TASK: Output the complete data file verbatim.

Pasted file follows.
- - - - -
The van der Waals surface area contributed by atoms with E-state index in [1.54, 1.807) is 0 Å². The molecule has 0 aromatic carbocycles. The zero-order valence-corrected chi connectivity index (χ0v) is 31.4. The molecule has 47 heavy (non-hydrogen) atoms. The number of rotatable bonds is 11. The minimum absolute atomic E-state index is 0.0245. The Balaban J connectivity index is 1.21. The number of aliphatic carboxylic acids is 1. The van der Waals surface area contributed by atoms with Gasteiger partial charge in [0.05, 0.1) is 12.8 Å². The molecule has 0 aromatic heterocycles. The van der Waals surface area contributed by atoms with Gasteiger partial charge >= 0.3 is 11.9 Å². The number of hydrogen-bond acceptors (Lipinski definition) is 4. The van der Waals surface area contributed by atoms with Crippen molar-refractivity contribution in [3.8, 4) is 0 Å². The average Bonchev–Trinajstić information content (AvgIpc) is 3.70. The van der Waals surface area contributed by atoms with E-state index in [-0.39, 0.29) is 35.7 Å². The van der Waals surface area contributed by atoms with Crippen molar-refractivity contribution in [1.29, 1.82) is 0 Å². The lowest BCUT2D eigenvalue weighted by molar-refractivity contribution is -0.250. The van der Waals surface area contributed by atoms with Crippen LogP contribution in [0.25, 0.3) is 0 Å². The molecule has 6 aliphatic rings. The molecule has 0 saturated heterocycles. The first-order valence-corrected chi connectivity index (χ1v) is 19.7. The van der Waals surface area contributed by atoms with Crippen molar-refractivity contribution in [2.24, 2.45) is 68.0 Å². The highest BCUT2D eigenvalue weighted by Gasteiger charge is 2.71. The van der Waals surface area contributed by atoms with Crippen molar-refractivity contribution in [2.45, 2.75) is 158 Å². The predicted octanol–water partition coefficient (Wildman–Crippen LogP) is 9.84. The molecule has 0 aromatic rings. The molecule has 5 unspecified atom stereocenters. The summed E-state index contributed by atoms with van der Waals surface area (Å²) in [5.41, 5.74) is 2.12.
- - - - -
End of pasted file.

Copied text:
The van der Waals surface area contributed by atoms with E-state index in [1.54, 1.807) is 0 Å². The molecule has 0 aromatic carbocycles. The zero-order valence-corrected chi connectivity index (χ0v) is 31.4. The molecule has 47 heavy (non-hydrogen) atoms. The number of rotatable bonds is 11. The minimum absolute atomic E-state index is 0.0245. The Balaban J connectivity index is 1.21. The number of aliphatic carboxylic acids is 1. The van der Waals surface area contributed by atoms with Gasteiger partial charge in [0.05, 0.1) is 12.8 Å². The molecule has 0 aromatic heterocycles. The van der Waals surface area contributed by atoms with Gasteiger partial charge >= 0.3 is 11.9 Å². The number of hydrogen-bond acceptors (Lipinski definition) is 4. The van der Waals surface area contributed by atoms with Crippen molar-refractivity contribution in [3.8, 4) is 0 Å². The average Bonchev–Trinajstić information content (AvgIpc) is 3.70. The van der Waals surface area contributed by atoms with E-state index in [-0.39, 0.29) is 35.7 Å². The van der Waals surface area contributed by atoms with Crippen molar-refractivity contribution in [1.29, 1.82) is 0 Å². The lowest BCUT2D eigenvalue weighted by molar-refractivity contribution is -0.250. The van der Waals surface area contributed by atoms with Crippen LogP contribution in [0.25, 0.3) is 0 Å². The molecule has 6 aliphatic rings. The molecule has 0 saturated heterocycles. The first-order valence-corrected chi connectivity index (χ1v) is 19.7. The van der Waals surface area contributed by atoms with Crippen molar-refractivity contribution in [2.24, 2.45) is 68.0 Å². The highest BCUT2D eigenvalue weighted by Gasteiger charge is 2.71. The van der Waals surface area contributed by atoms with Crippen molar-refractivity contribution in [2.45, 2.75) is 158 Å². The predicted octanol–water partition coefficient (Wildman–Crippen LogP) is 9.84. The molecule has 0 aromatic rings. The molecule has 5 unspecified atom stereocenters. The summed E-state index contributed by atoms with van der Waals surface area (Å²) in [5.41, 5.74) is 2.12.